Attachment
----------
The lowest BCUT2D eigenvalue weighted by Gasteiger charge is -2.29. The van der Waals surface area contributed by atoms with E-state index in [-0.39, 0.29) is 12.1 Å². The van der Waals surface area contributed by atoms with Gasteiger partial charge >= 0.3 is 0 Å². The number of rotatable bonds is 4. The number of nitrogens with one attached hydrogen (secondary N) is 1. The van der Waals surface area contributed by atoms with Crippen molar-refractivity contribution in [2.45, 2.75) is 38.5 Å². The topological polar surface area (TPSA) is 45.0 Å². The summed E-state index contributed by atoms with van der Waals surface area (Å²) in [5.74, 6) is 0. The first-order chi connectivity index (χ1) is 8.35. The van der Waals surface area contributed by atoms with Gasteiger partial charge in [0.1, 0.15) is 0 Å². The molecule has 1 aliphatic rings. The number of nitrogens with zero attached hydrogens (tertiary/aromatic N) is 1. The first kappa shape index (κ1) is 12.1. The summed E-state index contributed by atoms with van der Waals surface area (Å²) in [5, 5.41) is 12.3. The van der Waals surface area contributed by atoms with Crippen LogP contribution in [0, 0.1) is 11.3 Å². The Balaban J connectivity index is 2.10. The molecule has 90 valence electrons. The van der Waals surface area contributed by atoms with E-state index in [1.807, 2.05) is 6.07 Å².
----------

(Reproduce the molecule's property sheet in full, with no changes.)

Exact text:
The lowest BCUT2D eigenvalue weighted by Gasteiger charge is -2.29. The van der Waals surface area contributed by atoms with E-state index in [-0.39, 0.29) is 12.1 Å². The van der Waals surface area contributed by atoms with Gasteiger partial charge >= 0.3 is 0 Å². The number of rotatable bonds is 4. The number of nitrogens with one attached hydrogen (secondary N) is 1. The van der Waals surface area contributed by atoms with Crippen molar-refractivity contribution in [2.45, 2.75) is 38.5 Å². The topological polar surface area (TPSA) is 45.0 Å². The summed E-state index contributed by atoms with van der Waals surface area (Å²) in [5.74, 6) is 0. The first-order chi connectivity index (χ1) is 8.35. The van der Waals surface area contributed by atoms with Gasteiger partial charge in [0.1, 0.15) is 0 Å². The molecule has 1 aliphatic rings. The number of nitrogens with zero attached hydrogens (tertiary/aromatic N) is 1. The first kappa shape index (κ1) is 12.1. The summed E-state index contributed by atoms with van der Waals surface area (Å²) in [5, 5.41) is 12.3. The van der Waals surface area contributed by atoms with Crippen LogP contribution in [0, 0.1) is 11.3 Å². The Balaban J connectivity index is 2.10. The molecule has 90 valence electrons. The van der Waals surface area contributed by atoms with E-state index in [1.807, 2.05) is 6.07 Å².